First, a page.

As I remember it, it seemed that there was a big leap made sometime in English (as taught at my particular high school, 20-ish years ago).
In the first year or two, for homework and tests we did a little bit of writing, a tiny amount of grammar, but mostly (as I recall it) questions based around "reading comprehension" - i.e. reading a short passage and answering questions on it.
After that, though, we suddenly leapt to "Compare and contrast the themes in any two of the following four novels that we've read this year". Again, this is all as I recall it, and maybe I just wasn't paying attention, but I don't remember being instructed on how we were supposed to do this, or even how to approach it. I didn't have the tools, so I couldn't even begin to tackle the problem. Strangely, I then wasn't very good at dealing with this sort of thing in the exams, and so, having scraped a pass in Year 11 English, avoided Year 12 English and anything English-like at Uni.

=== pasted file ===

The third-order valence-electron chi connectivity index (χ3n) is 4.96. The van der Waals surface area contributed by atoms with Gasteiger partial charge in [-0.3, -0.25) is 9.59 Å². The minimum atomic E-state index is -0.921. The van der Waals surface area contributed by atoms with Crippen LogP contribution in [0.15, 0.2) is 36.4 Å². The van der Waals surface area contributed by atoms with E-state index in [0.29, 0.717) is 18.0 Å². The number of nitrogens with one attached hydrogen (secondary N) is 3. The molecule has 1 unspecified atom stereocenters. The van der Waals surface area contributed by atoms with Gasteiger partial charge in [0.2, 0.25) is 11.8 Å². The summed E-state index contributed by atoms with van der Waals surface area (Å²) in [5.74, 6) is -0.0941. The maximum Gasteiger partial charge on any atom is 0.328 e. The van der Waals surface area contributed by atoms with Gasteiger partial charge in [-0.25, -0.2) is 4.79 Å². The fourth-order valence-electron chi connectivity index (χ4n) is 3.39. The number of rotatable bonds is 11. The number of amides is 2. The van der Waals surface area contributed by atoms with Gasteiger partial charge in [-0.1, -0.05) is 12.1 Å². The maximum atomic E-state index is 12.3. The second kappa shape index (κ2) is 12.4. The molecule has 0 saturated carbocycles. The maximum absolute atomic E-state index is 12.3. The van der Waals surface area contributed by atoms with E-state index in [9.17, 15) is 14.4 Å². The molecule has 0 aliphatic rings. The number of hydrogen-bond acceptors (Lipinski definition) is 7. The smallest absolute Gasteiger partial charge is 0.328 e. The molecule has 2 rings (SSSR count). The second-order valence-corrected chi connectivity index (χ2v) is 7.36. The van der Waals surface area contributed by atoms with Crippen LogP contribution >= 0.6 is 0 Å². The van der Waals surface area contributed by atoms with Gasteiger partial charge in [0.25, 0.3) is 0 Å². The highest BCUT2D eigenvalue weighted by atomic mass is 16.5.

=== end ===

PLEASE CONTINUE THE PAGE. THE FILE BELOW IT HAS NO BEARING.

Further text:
My question is - was this just me ? Or was this something particular to my age group, or my school (not an academic high-flying type), or some educational dogma running around at the time ?
As I said, I've been thinking about this post for a while, but was triggered to actually post it by matociquala writing at length about the different points of view that writers can use, as "discussed with greater or lesser effect in most high school English classes". You see, I don't recall ever discussing points of view, and certainly not in any depth. We barely discussed grammar, for that matter - maybe we were supposed to pick up a language for that ?
Of course, there's another layer to this - I firmly believe that I can retrospectively diagnose the high school me as having Asperger's Syndrome - thus leading me to be more literal-minded than most, so that when discussion goes off into metaphors and themes and yes, even sub-texts, to me it all falls into the "you're just making
(and why don't I believe I have Asperger's now ? Well, I still fall right on the borderline every time I do any of the AS tests that run around the net - I am, as they call it, "high-functioning", and can pass for mostly normal. Would being diagnosed at 15 or 12 or earlier have made a difference ? Well, maybe not, but it might have helped me make sense of some aspects of life, and if there was some decent support available (specific training in social skills, maybe some work on coordination, I'm sure they have some other clever things these days), maybe those years would have been a bit easier).